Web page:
Although it may seem obvious, sleep is an extremely important part of our lives. We cannot function well without it. Not every Hoya is able to get the recommended 7-9 hours of sleep each night. Because of midterms and papers that pile up we don’t sleep because we are too interested in other things. However, according to the 2012 National College Health Association Survey, 18.3% of Hoyas identified sleep difficulties as a factor that negatively affected their academic performance. Many of these difficulties fall under the category of insomnia, which is characterized by difficulty falling asleep or difficulty maintaining sleep. Insomnia is generally triggered by significant life stress, emotional or physical discomfort, or certain medications.

Although symptoms of insomnia can vary rather widely, some common ones include:

  • Irregular waking times
  • Feeling tired when waking up
  • Having difficulty focusing when awake
  • Suffering from impaired memory when awake

  • Stick to a solid sleep schedule so that your body can get used to waking up and going to sleep at a particular time.
  • Find ways to relax your mind before going to sleep. One of the largest issues that some people have when trying to go to sleep is that their mind can’t seem to shut off. Yoga and meditative breathing can help to reduce mental anxiety.
  • Exercise and be active! Naturally, your body will be more tired when it comes time to sleep if you were more active during the day than if you were not as active.
  • Limit naps. Although naps on occasion can be a good thing to help you power through the day, for those who suffer from insomnia, naps can throw off internal clocks and make it harder to go to sleep at night.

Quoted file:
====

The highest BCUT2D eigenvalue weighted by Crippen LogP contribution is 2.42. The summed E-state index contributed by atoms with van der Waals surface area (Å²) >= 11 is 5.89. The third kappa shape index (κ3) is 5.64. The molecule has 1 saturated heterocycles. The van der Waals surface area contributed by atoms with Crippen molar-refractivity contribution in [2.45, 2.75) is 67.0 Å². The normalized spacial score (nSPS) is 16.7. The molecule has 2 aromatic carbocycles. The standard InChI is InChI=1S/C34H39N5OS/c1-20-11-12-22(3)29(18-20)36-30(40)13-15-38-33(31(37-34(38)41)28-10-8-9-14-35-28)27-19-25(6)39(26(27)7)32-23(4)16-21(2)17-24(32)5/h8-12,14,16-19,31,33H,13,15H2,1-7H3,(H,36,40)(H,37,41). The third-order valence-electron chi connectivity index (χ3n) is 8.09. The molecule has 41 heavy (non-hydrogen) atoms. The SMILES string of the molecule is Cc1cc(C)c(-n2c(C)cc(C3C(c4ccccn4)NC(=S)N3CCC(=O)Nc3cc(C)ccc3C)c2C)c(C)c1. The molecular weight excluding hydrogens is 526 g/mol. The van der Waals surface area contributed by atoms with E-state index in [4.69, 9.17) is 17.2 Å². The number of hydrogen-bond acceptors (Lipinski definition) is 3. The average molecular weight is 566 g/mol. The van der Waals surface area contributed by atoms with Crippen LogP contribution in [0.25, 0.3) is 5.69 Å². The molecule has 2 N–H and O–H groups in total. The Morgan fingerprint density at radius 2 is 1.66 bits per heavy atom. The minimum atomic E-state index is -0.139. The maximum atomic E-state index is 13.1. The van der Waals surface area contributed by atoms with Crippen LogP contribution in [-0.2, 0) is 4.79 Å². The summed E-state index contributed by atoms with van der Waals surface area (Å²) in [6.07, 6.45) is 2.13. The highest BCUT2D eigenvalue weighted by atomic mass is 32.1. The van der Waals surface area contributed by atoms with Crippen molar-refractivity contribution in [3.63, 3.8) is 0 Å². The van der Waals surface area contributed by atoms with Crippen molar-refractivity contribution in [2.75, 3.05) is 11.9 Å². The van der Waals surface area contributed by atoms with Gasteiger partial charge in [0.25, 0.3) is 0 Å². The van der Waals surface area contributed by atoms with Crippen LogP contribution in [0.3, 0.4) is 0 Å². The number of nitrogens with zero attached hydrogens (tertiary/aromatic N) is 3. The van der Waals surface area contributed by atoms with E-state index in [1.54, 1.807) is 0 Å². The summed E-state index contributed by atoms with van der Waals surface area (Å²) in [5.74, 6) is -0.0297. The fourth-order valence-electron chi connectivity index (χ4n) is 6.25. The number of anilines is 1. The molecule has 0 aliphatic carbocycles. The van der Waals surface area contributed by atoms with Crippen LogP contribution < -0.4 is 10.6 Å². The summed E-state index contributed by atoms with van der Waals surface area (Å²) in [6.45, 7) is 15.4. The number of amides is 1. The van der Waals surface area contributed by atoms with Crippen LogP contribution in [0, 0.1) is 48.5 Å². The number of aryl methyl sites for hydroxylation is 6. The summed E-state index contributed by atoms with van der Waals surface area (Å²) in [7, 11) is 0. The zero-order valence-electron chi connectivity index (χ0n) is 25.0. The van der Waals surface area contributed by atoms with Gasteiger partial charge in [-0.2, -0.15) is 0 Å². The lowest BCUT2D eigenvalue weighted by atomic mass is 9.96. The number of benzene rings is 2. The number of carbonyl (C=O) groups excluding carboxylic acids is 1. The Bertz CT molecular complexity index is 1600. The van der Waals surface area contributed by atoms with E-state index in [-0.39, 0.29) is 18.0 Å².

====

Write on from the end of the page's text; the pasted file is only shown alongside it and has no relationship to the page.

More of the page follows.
• Limit caffeine, nicotine, and other stimulants, particularly in the afternoon, because they can make it harder for you to fall asleep later.
  • Make your bed a place exclusively for sleeping. If you normally do work or watch TV on your bed, do those activities elsewhere. If you consciously reprogram your mind to only associate your bed with sleeping, it will become easier to fall asleep.

If you feel that your insomnia is severe or these tactics are not working for you, it might be necessary to consider professional help. Professionals know various techniques such as cognitive behavioral therapy (CBT) that are designed to reassign associations and help make it easier to get sleep.

Counseling & Psychiatric Services (CAPS)
One Darnall Hall
(202) 687-6985

Student Health Center
Darnall Hall Ground Floor
To make an appt: (202) 687-2200
After hours clinician on-call: (202) 444-7243

Health Education Services
1437 37th St NW, Poulton Hall Suite 101
(202) 687-8949